A Matter of Consecutive Moments - Turntable Kitchen
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A Matter of Consecutive Moments

I wrote this on the first leg of a flight from Seattle to Columbus, Ohio, by way of Chicago. It was shortly after Matt and I found out that his mom’s heart had stopped and she was in a hospital in Columbus, in critical condition. Today, we are celebrating a miracle: she will be released from the hospital before the end of the week. Despite having no pulse for 20 minutes, she came out of her medically-induced coma and said, “I feel fine. Glad I got a pedicure.”  Writing has always been my way of coping. This post isn’t about food, or music. It’s about life. Because sometimes you have to throw life into whatever bucket happens to be open, and hope for the best.

Life is a matter of consecutive moments, and, cheesy as it sounds, Forrest Gump was right: it is like a box of chocolates. One moment you might be sitting in a cafe in Seattle, endulging yourself in a sugary breakfast and a latte, worrying about whether or not you’ll get a table at that restaurant you’ve been planning on visiting. Thinking about the day’s possibilities. Relishing the glow of vacation. And the next, you get a phone call that puts you on a plane to Columbus, Ohio, with no return ticket home.

In most circumstances, I tend to plan. Send out all of the appropriate emails, cancel all existing reservations, wash my hair, change my pants, pack snacks, charge my iPod. The stuff you tend to not think about when you are thousands of feet above the ground, suspended in time. I sent a brief email to my boss, telling him simply: I don’t know what to expect or when I will be back. I didn’t have time to fly home. I have, in my suitcase, four pairs of underwear, one pair of jeans, one pair of corduroy pants, one skirt, two sweaters, one leather jacket, one puffy jacket, two long-sleeved shirts, two pairs of flats, my hiking shoes, my phone charger and my makeup bag. All packed for Memorial Day weekend in the Pacific Northwest, for three days.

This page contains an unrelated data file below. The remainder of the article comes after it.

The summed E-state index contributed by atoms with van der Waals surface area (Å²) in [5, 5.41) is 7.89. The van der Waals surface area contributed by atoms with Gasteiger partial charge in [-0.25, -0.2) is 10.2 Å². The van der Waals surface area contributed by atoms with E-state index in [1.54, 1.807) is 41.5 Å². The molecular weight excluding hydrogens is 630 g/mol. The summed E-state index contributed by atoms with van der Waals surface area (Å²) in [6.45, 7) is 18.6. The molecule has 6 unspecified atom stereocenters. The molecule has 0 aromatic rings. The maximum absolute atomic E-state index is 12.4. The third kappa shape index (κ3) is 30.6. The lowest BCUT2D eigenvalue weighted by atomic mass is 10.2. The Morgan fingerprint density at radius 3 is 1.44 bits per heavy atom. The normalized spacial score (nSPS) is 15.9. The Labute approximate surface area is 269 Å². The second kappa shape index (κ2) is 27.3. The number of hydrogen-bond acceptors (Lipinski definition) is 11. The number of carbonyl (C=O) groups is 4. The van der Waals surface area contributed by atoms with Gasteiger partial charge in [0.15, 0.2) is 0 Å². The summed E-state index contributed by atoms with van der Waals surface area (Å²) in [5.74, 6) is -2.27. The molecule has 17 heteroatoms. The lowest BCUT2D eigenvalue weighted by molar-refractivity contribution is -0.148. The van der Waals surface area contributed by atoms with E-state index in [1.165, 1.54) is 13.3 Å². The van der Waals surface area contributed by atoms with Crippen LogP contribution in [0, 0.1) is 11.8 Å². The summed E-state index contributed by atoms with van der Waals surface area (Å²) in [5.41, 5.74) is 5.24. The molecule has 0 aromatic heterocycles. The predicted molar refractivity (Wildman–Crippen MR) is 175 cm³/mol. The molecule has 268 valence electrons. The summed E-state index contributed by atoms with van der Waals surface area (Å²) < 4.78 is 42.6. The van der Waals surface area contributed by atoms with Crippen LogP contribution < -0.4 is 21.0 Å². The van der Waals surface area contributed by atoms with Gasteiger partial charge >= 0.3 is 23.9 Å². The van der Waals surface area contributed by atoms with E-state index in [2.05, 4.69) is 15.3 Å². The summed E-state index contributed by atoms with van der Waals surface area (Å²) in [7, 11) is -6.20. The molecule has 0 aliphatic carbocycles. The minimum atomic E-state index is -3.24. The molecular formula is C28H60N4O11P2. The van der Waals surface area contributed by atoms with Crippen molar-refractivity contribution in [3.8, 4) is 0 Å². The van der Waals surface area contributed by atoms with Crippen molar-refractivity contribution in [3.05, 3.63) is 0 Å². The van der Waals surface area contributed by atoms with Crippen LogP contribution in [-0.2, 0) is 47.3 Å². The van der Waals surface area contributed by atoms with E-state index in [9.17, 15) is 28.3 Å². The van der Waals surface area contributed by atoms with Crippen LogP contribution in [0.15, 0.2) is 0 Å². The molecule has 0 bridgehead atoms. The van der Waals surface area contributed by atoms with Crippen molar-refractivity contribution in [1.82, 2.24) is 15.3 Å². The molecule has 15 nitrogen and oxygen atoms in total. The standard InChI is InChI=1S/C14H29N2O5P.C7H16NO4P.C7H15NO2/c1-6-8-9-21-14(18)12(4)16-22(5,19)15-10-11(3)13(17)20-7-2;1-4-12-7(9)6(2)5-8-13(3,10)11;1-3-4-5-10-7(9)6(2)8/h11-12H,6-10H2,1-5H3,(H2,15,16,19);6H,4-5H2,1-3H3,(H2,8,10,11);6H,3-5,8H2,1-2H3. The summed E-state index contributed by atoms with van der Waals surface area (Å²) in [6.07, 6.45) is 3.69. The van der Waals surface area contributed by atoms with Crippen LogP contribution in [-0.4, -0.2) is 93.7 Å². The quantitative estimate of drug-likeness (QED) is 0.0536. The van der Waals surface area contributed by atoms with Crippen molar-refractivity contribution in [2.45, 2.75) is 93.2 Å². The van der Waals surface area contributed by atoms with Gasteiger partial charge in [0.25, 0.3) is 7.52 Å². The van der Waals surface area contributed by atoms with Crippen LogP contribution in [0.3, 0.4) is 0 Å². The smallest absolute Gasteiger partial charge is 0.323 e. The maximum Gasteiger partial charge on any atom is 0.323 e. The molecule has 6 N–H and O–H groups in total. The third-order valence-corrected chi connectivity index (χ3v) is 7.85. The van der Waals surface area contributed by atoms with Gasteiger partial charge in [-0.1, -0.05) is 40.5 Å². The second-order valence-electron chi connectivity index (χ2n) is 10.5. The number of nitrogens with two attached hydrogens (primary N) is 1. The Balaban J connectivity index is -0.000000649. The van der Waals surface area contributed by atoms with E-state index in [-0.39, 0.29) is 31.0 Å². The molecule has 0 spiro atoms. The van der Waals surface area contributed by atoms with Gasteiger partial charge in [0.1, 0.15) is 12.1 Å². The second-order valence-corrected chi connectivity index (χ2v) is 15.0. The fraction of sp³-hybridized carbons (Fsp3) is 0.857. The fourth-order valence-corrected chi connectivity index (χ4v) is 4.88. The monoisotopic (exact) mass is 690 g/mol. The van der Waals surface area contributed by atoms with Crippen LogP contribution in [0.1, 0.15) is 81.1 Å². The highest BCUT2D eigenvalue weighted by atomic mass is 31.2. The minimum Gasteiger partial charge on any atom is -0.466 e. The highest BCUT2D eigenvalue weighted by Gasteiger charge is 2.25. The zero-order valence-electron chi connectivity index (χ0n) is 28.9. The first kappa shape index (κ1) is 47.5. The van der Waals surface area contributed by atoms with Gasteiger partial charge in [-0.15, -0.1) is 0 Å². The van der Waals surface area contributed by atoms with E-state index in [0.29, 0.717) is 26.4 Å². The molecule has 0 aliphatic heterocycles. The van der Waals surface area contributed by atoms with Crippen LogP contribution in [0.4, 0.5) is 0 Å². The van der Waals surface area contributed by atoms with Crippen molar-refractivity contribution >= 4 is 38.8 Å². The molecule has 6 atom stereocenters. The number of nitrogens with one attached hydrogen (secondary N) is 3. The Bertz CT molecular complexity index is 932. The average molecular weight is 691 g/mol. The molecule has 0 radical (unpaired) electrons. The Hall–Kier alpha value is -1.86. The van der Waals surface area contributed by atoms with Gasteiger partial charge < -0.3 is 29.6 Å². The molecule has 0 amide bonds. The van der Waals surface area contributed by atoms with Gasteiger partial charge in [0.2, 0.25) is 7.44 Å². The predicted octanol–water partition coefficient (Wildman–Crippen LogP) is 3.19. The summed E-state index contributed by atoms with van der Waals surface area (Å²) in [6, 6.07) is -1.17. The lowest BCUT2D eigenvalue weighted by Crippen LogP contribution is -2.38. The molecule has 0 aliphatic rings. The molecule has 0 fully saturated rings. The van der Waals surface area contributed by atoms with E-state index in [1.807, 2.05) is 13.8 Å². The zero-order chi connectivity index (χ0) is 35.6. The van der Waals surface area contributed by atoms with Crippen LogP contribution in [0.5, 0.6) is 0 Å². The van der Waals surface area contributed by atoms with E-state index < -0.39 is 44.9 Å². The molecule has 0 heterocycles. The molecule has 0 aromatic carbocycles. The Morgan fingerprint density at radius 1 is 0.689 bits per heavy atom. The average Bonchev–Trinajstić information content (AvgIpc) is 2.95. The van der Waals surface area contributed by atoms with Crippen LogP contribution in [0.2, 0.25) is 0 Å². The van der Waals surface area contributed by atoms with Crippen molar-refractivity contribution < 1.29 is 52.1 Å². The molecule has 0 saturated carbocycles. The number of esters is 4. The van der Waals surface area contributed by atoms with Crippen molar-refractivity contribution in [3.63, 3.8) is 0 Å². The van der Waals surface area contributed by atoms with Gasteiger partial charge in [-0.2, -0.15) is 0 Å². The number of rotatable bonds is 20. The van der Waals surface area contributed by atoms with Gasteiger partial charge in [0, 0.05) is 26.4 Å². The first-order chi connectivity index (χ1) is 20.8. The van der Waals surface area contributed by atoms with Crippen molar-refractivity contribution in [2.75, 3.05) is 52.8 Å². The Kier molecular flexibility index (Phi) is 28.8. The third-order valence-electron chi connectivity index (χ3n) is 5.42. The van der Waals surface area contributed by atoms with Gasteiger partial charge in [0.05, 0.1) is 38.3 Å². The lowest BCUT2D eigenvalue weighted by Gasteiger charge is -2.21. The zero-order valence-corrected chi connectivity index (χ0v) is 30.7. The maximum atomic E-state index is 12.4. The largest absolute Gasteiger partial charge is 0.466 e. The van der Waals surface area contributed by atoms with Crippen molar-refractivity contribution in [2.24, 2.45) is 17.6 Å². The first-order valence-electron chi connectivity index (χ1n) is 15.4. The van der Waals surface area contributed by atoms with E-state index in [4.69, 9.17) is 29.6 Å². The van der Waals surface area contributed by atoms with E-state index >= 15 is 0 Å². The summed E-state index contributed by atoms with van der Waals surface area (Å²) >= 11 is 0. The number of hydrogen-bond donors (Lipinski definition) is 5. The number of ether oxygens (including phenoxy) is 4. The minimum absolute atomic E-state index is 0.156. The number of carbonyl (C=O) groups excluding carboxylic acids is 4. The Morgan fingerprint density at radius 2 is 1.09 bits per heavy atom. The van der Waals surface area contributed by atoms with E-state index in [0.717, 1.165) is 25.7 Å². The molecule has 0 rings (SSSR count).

We stayed all day Saturday with my friend Mori from high school. We didn’t know what else to do, so we walked around. We went to look at the locks and drawbridges between the open ocean and the river. We went to a record store where Matt bought a tshirt. We went to a bar where we ordered two rounds of beers and I got drunk and started crying. Somewhere between telling Mori that he’s a true friend, and that I was scared for Matt. A blubbering mess. My mascara was running down my face at this bar in Seattle where, outside the sun shone, despite my persistent worries about the weather. The other day, at my birthday dinner, my dad said, you have always been a very strong person. I am trying to be that strong person, even though I tend to let Matt be a strong person these days.

I don’t know what will happen, though my gut tells me that Matt’s mom will pull through. I don’t know when I will be home, how I will get there, or what this means for tomorrow and the day after. But I know that tomorrow, and the day after, we’ll figure it out together. And the most important thing is this.